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NASA Has New Gecko Bots That Can Climb Anything

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NASA’s done a lot of cool things. Y’know, going to the moon, launching probes outside of our solar system, and playing a huge role in the construction of the International Space Station. Now the association has turned their focus towards… gecko-bots?That might sound weird, but it makes a lot of sense when you start to think about it. Space is really hard to move about it. Whether you’re trying to maneuver around on alien words, climb vertical surfaces, or even just anchor yourself to an asteroid or a space station, you’re going to need some help.According to WIRED, researchers at NASA’s Jet Propulsion laboratory have taken inspiration for insects and geckos to create robots that can deal with just about any surface.Jaako Karras, a robotics engineer at the JPL says, “Out in zero gravity, even pushing tape against surfaces is difficult.” And that makes sense. Without any friction from the air, or gravity to hold you down, any force can push you away from whatever it is you’re working on.“If you got out there and wanted to do some sort of sampling and just started drilling, you’re more likely to spin about the drill bit than the drill bit into the surface,” Karras told WIRED.

As you may have noticed from like… being alive on Earth, for a ton of animals have found solutions to that problem. Geckos can climb straight up walls thanks to tiny little hairs on their feet. These hairs make use of van der Waals forces between the molecules (yeah, geckos use molecular-scale chemistry) to stick to walls. NASA took that as an inspiration and tried to mimic the approach.

The result is a gecko adhesive, ideal for smoother surfaces. It’s already being tested on the ISS. Astronauts have used it to anchor objects inside the station. The adhesive could replace Velcro which releases lots of fine debris every time you pull it apart — and that’s bad for a delicate, multi-billion dollar space station. Even better is that the gecko adhesive will only stick in one direction. Like real geckos which aren’t locked to a surface once they’ve attached themselves, the adhesive comes off pretty easily — just apply force in the right way, and you’re free.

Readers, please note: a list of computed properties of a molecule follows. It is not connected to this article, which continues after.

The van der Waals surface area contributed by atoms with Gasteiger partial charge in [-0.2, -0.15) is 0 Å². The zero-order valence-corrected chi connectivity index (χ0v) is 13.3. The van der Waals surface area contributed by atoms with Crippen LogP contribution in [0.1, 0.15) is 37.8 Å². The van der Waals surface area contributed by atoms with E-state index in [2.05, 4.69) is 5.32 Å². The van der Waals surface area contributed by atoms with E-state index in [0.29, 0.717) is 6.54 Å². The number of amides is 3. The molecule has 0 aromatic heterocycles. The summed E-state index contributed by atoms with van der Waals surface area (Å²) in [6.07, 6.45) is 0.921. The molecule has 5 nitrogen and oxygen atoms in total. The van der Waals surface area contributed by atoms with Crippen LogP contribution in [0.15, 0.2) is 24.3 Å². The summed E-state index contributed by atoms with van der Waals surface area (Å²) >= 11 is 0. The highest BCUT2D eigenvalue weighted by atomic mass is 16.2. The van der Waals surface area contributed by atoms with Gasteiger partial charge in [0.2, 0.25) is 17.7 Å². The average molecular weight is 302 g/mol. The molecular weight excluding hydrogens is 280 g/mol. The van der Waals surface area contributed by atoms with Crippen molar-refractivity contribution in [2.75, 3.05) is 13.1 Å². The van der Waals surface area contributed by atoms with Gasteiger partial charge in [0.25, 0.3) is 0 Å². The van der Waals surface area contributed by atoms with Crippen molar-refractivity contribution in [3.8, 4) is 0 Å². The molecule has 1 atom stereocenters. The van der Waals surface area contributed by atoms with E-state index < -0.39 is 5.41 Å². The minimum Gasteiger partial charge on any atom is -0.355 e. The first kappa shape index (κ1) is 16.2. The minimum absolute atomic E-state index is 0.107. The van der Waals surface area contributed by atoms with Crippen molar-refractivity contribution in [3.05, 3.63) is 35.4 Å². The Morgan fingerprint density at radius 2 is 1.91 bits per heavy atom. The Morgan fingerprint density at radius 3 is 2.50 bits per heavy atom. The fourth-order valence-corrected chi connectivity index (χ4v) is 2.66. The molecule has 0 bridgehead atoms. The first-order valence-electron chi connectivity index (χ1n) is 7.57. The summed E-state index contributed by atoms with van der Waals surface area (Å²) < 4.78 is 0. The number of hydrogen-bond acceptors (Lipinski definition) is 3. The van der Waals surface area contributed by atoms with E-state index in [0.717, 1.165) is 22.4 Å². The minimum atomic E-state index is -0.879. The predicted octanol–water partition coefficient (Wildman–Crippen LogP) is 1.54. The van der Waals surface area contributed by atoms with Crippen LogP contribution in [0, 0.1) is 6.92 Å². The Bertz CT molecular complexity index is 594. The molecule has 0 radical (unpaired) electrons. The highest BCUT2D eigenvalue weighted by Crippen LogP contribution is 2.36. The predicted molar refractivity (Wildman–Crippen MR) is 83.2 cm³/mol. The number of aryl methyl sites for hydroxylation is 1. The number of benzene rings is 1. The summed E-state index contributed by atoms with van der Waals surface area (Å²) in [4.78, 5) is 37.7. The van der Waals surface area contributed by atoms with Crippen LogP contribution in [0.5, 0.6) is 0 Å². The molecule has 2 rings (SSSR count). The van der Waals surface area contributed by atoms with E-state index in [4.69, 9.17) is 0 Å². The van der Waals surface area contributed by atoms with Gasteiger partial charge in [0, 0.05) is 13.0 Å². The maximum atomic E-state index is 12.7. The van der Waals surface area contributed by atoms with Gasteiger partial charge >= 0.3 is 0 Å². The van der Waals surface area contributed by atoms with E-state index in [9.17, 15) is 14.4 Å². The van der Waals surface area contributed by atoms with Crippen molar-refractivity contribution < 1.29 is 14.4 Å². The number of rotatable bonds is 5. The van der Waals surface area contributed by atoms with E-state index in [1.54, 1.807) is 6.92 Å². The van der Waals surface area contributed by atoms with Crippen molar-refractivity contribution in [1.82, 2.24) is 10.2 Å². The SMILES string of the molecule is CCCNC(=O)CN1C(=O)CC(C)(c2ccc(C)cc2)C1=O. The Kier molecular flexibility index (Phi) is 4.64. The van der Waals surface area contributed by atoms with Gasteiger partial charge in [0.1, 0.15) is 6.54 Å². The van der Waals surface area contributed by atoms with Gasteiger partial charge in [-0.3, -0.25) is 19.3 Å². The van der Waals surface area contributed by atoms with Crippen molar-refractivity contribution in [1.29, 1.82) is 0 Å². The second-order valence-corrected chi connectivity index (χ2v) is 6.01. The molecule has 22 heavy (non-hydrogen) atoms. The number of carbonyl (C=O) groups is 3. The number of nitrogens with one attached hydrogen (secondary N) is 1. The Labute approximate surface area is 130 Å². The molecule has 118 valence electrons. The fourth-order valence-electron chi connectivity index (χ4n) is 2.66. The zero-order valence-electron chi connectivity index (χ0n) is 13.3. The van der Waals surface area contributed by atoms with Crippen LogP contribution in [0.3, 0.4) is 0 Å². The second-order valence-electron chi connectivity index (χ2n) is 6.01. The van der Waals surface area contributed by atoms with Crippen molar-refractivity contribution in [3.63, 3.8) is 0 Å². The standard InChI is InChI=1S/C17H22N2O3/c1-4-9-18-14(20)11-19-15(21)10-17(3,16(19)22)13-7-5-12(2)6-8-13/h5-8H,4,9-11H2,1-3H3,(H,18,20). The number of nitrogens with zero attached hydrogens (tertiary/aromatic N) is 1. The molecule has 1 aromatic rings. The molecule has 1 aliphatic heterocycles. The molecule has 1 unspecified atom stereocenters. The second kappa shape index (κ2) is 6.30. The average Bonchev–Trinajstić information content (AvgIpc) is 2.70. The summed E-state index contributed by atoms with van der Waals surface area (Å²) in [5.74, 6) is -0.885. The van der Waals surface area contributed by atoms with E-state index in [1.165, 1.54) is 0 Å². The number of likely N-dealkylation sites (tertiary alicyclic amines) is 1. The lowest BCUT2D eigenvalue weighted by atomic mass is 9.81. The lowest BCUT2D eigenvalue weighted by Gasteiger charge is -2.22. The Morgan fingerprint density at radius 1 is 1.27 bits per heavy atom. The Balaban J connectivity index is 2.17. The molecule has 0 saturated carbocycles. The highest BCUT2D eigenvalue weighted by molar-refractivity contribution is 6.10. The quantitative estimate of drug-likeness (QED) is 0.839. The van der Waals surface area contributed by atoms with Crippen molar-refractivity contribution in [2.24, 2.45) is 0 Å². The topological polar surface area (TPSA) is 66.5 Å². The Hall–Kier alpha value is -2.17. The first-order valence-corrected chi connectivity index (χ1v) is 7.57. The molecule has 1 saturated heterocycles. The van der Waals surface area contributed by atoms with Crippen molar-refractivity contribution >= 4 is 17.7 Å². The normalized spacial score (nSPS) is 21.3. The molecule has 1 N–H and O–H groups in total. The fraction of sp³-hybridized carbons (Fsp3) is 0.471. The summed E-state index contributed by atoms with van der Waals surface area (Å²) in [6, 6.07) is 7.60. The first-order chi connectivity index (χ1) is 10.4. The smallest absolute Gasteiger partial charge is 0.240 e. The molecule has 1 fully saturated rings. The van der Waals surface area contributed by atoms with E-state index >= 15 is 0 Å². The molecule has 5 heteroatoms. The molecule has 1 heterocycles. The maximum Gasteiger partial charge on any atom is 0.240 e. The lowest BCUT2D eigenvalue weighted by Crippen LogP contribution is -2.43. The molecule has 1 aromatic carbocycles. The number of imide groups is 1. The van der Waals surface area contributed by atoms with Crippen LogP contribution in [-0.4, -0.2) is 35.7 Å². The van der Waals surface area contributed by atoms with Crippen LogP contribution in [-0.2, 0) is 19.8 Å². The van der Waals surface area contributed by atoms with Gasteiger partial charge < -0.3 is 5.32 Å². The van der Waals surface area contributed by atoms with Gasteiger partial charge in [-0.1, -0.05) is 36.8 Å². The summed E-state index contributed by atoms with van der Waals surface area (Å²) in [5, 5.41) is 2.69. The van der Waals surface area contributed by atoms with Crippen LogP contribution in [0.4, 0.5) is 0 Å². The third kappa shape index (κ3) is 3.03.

Rough surfaces are a little bit trickier, however. While geckos can climb up just about anything without any issues, JPL’s gecko adhesive isn’t quite as versatile. Researchers responded with “microspine grippers.” These are also taken from nature — in this case from insects. Many insects have sharp spines that will naturally hook into the micropits on rougher surfaces. NASA took the idea and have attached these grippers onto robots that use either large legs that could help them scale Martian cliffs in the future and on wheels for smaller bots.

The microspine grippers haven’t been tested in space just yet, and that day may be some ways off. When we do take this new tech to the planets and asteroids of our solar system, we’ll be ready.

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